SALT LAKE CITY (ABC 4 News) – A child goes missing and the entire community is instantly in a state of emergency. When the word goes out, will you get it in time? A new company claims to have the answer to that question, with a high-tech system touted as being better than Amber Alert. Why, then, are authorities skeptical of it?
It’s called Add The Alert. It’s a computer application you can download to your phone or computer, free of charge. Its makers claim it will immediately alert you when a Utah child is missing with specific, localized information on the case.
The application is built by a Scottsdale, Arizona company called The Boloto Group. Company executives say they donated the technology to an organization called Help Find Kids.
"If there's a child missing in your area,” says Bob Donnelli of Add The Alert, “a little alert box displays. Click on the alert box and there you'll have the complete details of the missing child."
On the internet and on television the company has been getting positive press across the country for its compelling message.
“If you add the alert button to your computer, to your mobile phone then you're actually doing something about this issue," Donnelli told a Los Angeles reporter in a clip featured on his company’s website.
Why, then, are authorities in Utah and Arizona concerned about it?
"Because everything is already in place,” says Paul Murphy, Communications Director for the Utah Attorney General’s office and Coordinator of the state’s Amber Alert system. “There are ways to get e-mail, text messages and about a hundred different ways to get an Amber Alert, and all of them are through legitimate source. I'm very concerned about any company who claims that they can do it faster or any better."
Utah's amber alert coordinator says he spends a lot of time and energy trying to prevent private companies from profiting from Amber Alert.
"More than 500 children have been saved and so a lot of people want to cash in on that good will. They're either collecting or claiming to collect donations on behalf of the Amber Alert program but we're not seeing a dime of it."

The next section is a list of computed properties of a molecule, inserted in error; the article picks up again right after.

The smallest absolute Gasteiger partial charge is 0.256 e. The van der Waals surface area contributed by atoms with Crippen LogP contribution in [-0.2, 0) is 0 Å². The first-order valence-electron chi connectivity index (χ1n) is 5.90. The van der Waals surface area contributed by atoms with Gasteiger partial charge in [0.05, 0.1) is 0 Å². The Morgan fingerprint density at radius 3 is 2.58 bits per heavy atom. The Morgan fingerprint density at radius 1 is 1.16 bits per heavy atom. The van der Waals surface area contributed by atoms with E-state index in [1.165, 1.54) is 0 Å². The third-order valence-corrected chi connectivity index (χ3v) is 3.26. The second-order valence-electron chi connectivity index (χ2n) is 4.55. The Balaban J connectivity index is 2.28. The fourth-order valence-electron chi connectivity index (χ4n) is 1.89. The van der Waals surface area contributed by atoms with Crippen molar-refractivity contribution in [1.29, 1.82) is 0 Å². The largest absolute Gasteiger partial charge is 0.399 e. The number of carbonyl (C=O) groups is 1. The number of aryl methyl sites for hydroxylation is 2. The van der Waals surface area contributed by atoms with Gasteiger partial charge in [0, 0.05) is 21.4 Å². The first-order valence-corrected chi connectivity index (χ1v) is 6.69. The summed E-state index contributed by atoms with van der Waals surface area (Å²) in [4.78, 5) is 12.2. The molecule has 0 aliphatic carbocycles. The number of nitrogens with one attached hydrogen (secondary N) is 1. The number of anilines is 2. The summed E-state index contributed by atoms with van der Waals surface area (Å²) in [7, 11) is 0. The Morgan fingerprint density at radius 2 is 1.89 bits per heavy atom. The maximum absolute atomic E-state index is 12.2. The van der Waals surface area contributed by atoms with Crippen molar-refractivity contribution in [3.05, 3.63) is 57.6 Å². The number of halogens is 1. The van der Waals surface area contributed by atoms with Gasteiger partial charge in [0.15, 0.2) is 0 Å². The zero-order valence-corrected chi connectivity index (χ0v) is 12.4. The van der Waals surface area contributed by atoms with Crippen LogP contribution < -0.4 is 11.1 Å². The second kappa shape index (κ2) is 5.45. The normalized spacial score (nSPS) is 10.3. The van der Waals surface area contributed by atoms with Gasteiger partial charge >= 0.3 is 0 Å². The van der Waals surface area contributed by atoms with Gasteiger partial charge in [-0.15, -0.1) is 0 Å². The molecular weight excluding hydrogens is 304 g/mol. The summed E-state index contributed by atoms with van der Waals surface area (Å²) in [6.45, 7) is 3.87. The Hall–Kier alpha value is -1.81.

The Add The Alert application can be downloaded free of charge. Executives answer the question of whether they’re making money from the enterprise this way:
“There is absolutely zero commerce attached to it."
And when ABC 4 asked Donnelli about the possibility the company is “fishing” or “data mining” people who download the app, he said he hired a leading software security company to investigate the app and determine whether it is secure.
“We just received security certification today,” he said. “We can guarantee this app does not allow anyone to gain personal information from anyone who downloads it.”
The Utah Attorney General’s office has collected no complaints about Add The App nor is the office investigating the non-profit company or the software provider, The Boloto Group of Scottsdale, Arizona. But Murphy says he’s skeptical of any and all organizations that use the Amber Alert name without permission.
"They're not helping the amber alert programs and as far as I know they're not helping anyone find missing children."
The Arizona Attorney General's office is concerned the company may be using the application to "fish" or "data mine" the people who download the application. They’re asking ABC 4 to warn anyone who downloads Add The App to watch for an increase in spam mail. That, says the Arizona A.G.’s Public Information Officer Mika Marquart, is a signal the company may have sold a downloader’s personal information. In that case, the company would be guilty of profiting from the Amber Alert system.
The Arizona A.G. wants anyone who suspects they’ve been fished or data mined to contact their office and file a complaint at:
Simply go to the left side of the home page, click on “Complaint” and follow the prompts.
Utah’s Amber Alert offers a free application that immediately notifies citizens in the event of a missing child. If you want to download Utah Amber Alert app click on either of the links below: